Opening to the strain of chunky, menacing guitars, the title track of Gretchen Peters’ Blackbirds is one of the most affecting murder ballads since Bruce Springsteen’s “Nebraska” left a trail of corpses strewn across the American landscape in the early Eighties. The two victims in “Blackbirds” aren’t the first she’s written into one of her tunes, and it’s not really clear what they’ve done to deserve their sad fate at the narrator’s hands, but the results are par for the course when it comes to the Nashville Songwriters Hall of Fame member. Peters is perhaps best known for the chilling – and ambiguous – “Independence Day,” which earned her a CMA Song of the Year trophy and has become a signature song for Martina McBride.
Blackbirds is Peters’ latest solo album and the follow-up to 2012’s disarmingly honest Hello Cruel World; it offers a deeply personal platform for a tunesmith whose songs have also been recorded by Trisha Yearwood (“On a Bus to St. Cloud”), Faith Hill (“The Secret of Life”), George Strait (“Chill of an Early Fall”) and Patty Loveless (“You Don’t Even Know Who I Am’), among others. The title track of the new LP, she says, offered her an irresistible proposition.
“I was intrigued with the idea of writing a murder ballad,” Peters tells Rolling Stone Country. “When I have those sort of generic thoughts that are more themed, I usually just wait. It’s like kind of planting a seed. Eventually, the song will manifest itself.”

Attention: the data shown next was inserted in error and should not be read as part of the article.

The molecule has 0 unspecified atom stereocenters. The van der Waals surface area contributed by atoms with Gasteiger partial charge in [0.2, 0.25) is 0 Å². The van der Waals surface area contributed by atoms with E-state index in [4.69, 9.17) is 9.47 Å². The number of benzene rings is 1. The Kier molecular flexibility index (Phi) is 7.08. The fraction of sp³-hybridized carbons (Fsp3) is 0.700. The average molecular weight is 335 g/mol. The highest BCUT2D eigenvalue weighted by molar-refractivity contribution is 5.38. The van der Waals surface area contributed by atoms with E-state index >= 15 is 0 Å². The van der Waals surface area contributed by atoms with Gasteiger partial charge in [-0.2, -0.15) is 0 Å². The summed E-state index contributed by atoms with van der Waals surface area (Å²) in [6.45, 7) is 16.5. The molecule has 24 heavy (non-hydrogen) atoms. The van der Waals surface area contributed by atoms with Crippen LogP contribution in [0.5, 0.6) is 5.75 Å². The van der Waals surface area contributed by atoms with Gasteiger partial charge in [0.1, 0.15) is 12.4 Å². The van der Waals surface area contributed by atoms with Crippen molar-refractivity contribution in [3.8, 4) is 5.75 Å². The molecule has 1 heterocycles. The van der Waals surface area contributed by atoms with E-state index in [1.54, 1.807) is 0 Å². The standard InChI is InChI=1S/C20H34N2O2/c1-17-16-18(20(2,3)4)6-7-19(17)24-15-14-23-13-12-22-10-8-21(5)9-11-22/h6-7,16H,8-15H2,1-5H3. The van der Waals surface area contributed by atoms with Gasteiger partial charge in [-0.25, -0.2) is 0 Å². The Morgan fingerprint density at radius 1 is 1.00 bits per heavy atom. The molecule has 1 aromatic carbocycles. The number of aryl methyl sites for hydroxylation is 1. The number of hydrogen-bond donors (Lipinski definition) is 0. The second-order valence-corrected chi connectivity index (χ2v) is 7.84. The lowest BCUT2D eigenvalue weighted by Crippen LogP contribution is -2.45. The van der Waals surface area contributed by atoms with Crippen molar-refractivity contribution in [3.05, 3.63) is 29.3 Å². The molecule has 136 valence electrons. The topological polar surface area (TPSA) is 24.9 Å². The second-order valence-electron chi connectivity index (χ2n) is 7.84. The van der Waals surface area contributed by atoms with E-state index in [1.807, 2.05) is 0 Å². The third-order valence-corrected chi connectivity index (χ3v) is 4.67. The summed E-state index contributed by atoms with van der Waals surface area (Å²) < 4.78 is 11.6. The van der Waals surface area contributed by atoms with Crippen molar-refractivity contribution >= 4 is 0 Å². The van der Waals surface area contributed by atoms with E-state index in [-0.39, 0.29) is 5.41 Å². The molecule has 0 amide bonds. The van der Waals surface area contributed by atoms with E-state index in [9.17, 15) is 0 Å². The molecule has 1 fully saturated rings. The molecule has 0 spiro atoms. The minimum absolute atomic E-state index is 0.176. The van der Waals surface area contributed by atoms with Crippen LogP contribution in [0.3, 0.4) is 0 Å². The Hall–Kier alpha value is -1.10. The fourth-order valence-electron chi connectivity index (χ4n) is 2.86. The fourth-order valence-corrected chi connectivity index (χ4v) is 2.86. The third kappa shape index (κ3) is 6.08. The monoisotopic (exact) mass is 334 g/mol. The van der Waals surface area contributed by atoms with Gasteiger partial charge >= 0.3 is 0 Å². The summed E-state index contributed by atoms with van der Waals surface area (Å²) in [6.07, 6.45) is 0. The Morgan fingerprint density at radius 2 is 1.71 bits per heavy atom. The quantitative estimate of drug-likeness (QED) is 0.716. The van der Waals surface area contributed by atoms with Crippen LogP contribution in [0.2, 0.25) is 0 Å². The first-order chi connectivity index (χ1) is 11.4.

Although the Pelham, New York, native has garnered a reputation as a solo songwriter, in more recent years she has found herself collaborating with other writers and musicians, including Ben Glover, who’s from the small village of Glenarm on the Irish seaside – a far cry from the tune’s southern Louisiana setting.
“It was the first song I wrote with Ben,” Peters says of the title cut. “He had been on the road with us for three tours, so we have a lot of comfort level together because we knew each other well. But it was quite a thing to dive in to the first song we wrote together and have it be that. But he’s an Irishman; they’re constitutionally built to handle that sort of stuff.”
Peters recalls that “Blackbirds,” unlike many of the songs she writes, was written in a linear fashion, and that the two approached it as if solving a crime, hunting down clues like Holmes and Watson, although another literary figure guided her approach while constructing — and then deconstructing — the clues.
“When you write a song like that and it’s a little bit murky, you have to know in your mind what’s happening,” she says. “But it’s like Ernest Hemingway’s iceberg theory. You have to leave a lot of it submerged, but you have to know what that submerged part looks like in order to write with any kind of impact and truth.”